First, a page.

by Fr John Breck
Thanksgiving is over and we are moving toward what one of our wise and dedicated priests refers to as “Getmas.” He is as frustrated and dismayed at what exuberant commercialism and American popular religion have done to Christmas as I am, with the relentless efforts to transform our national feast of Thanksgiving into “Turkey Day.” These campaigns are insidious and they’ve been highly effective: God – the true God who reveals Himself in Scripture and in the lives of those who strive to know Him – has been all but eliminated from our collective civil conscience.
This might not be a totally bad thing, though, if it leads us to reflect again in the fall season on our response to God’s wonderful if incomprehensible gift of Life, bestowed on us through the “coming in the flesh” of His eternal Son. In fact, there may be no better way to experience genuine gratitude, and respond to it with thanksgiving, than by focusing mind and heart on the Incarnation. Jesus’ Conception and Nativity enabled Him to share fully in our humble, broken and sinful nature, our earthly existence, with the single purpose of offering to us the possibility to share eternally – in this life and beyond – in His own life, His own glorified existence. This is the Church’s most fundamental conviction, grounded in the experience of multitudes of witnesses, from the Disciples and early Church martyrs down to the present time, where discipleship still often means martyrdom. It is this conviction that gives transcendent meaning and purpose to our daily life, while it preserves us from the temptation to reject the world around us as the world has rejected Christ.
A striking feature of the Nativity feast is the reciprocity between God’s work on our behalf and our reply. Liturgical verses from the feast stress the point that our response to that work is precisely to give thanks, to express our boundless gratitude for the free gift of eternal life. A good example is this verse from the service of Vespers:
What shall we offer Thee, O Christ, who for our sakes hast appeared on earth as man? Every creature made by Thee offers Thee thanks. The angels offer Thee a hymn; the heavens a star; the Magi, gifts; the shepherds their wonder; the earth, its cave, the wilderness, the manger. And we offer Thee a Virgin Mother.
God offers the gift of life to angels as well as to us. Every aspect of creation is involved: the visible and the invisible, things in heaven and things on earth. They are all the objects of God’s gift in Christ. That gift elicits in return a response of thanksgiving that takes the form of other gifts, reciprocal offerings of our own treasures. Chief among those treasures is what we, as bearers of the divine image, offer in return: the Virgin Mother, the God-bearer or Theotokos. Yet like every treasure we possess and can offer up in thanksgiving, she is first given to us by God. We can only offer what He has already bestowed upon us, “Thine own of Thine own….”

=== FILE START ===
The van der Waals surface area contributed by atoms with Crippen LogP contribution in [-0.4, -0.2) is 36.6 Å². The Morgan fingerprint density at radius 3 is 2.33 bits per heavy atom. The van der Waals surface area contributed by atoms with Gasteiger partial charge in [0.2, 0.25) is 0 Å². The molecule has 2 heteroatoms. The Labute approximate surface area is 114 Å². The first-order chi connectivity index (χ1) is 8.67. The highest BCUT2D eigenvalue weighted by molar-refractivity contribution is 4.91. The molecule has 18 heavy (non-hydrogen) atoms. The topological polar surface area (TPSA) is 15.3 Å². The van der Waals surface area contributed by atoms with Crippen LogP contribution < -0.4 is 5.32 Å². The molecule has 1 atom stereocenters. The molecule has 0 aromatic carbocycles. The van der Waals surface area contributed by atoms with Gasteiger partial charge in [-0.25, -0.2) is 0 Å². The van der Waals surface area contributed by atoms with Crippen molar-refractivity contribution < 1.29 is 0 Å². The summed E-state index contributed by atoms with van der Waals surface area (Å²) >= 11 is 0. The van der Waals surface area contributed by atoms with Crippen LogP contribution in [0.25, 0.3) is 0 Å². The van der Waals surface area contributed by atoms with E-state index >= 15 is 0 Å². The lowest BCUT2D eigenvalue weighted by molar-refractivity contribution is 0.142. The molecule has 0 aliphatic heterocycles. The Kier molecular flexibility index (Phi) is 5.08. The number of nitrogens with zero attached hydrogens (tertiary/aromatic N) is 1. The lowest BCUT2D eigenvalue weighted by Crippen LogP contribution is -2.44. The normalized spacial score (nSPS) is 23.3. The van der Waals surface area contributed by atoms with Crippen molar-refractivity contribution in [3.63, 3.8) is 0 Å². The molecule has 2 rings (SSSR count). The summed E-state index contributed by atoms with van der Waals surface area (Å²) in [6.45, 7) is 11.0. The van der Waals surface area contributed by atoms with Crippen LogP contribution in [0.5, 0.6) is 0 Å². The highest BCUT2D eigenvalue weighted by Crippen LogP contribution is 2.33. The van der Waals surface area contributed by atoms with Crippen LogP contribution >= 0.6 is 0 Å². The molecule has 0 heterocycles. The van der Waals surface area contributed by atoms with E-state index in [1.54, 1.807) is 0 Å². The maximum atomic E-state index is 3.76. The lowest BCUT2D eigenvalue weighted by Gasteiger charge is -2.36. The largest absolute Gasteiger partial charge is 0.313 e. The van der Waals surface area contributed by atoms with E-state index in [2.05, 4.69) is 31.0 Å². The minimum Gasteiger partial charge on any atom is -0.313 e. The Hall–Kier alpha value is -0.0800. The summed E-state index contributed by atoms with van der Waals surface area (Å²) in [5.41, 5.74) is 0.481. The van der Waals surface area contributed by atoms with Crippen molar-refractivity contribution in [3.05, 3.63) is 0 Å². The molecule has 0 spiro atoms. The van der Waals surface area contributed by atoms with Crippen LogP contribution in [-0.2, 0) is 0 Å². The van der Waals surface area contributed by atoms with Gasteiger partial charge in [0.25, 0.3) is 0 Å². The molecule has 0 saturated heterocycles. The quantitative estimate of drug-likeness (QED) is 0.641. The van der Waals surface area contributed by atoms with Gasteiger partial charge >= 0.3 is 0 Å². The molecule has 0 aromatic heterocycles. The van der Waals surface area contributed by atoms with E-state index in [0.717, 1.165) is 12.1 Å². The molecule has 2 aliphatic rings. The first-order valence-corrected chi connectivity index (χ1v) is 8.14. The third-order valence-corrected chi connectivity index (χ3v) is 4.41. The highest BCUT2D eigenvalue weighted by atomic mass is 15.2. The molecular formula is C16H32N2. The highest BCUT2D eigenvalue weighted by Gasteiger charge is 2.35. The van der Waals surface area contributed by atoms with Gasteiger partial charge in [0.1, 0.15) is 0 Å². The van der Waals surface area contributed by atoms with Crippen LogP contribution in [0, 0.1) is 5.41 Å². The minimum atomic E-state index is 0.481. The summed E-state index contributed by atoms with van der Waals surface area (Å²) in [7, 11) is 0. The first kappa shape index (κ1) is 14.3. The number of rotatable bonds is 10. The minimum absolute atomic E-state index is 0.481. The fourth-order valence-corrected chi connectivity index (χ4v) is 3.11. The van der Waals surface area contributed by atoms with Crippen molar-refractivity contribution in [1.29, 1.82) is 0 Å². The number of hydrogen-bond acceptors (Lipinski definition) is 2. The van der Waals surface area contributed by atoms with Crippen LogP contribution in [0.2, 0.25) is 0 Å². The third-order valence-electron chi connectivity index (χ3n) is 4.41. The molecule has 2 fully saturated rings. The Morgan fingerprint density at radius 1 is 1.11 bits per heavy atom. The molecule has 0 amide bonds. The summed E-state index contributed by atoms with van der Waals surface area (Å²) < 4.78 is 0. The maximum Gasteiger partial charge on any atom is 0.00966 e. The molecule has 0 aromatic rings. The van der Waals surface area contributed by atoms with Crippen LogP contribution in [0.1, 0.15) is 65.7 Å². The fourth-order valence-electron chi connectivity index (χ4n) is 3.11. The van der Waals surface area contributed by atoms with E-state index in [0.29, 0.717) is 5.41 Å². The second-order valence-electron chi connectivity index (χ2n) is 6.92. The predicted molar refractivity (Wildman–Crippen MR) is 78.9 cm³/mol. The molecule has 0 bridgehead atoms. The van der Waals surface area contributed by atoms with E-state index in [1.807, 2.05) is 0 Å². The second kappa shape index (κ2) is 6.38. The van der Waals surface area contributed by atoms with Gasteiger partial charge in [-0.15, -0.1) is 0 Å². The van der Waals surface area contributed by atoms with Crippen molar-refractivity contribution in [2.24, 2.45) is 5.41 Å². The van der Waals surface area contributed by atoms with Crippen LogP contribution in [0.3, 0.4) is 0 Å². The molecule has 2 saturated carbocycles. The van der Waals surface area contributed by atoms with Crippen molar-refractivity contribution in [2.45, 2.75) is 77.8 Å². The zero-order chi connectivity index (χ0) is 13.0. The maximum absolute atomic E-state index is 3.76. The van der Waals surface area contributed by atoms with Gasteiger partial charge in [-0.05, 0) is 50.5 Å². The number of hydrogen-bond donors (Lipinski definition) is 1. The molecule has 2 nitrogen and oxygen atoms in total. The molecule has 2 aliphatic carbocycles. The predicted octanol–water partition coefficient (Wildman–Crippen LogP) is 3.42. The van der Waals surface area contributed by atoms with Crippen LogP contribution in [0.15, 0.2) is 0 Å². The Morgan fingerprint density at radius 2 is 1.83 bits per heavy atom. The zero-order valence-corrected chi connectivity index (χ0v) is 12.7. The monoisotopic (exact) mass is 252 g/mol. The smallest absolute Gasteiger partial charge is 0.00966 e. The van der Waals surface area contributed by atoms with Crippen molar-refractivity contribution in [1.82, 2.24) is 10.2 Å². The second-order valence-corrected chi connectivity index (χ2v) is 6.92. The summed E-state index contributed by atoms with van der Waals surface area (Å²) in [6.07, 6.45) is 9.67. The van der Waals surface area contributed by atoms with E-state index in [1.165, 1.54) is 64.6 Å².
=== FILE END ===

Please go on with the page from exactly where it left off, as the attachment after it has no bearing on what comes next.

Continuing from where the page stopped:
The most striking and significant feature of the Nativity feast, though, is its celebration of paradox. Repeatedly, liturgical verses hymn elements of the mystery of Christ’s birth that defy human reason. The Irmos of the 9th ode of Matins declares:
A strange and most wonderful mystery do I see. The cave is heaven; the Virgin, the throne of the cherubim; the manger a room, in which Christ, the God whom nothing can contain, is laid. Him do we praise and magnify!
No traditional crèche scene can capture the wonder expressed in these lines. Here in a cave a newborn child is laid in a manger by his devoted mother. It is a scene repeated countless times throughout history. This time, however, everything is different, changed. For here the cave, a dark hole carved into the earth, is filled with radiant glory. The Virgin appears as a Mother, “more honorable than the cherubim” enthroned upon her. And the humble manger contains the Agent of Creation, the Word of God who called all things into being, and whom no created thing can contain.
The ultimate expression of the Nativity mystery, the unfathomable paradox of God’s appearance in the flesh, is found in the Kontakion of the feast:
Today the Virgin gives birth to the Transcendent One, and the earth offers a cave to the Unapproachable One. Angels, with shepherds, glorify Him. The wise men journey with the star. Since for our sake the eternal God was born as a little child!
Today the birth occurs. Today, in our immediate experience, in our own time and space, a virgin becomes a mother and gives birth to God. Today the earth offers to its Creator a simple cave, while angels, shepherds and wise men offer their praise and adoration. Today the entire cosmos enters into the celebration with ineffable joy and exultation. Because for our sake, for ourselves and our loved ones, for every person who has ever longed for eternal life in the joy, peace and beauty of the heavenly Kingdom – for us all, and for our salvation, the eternal God is born as a little child.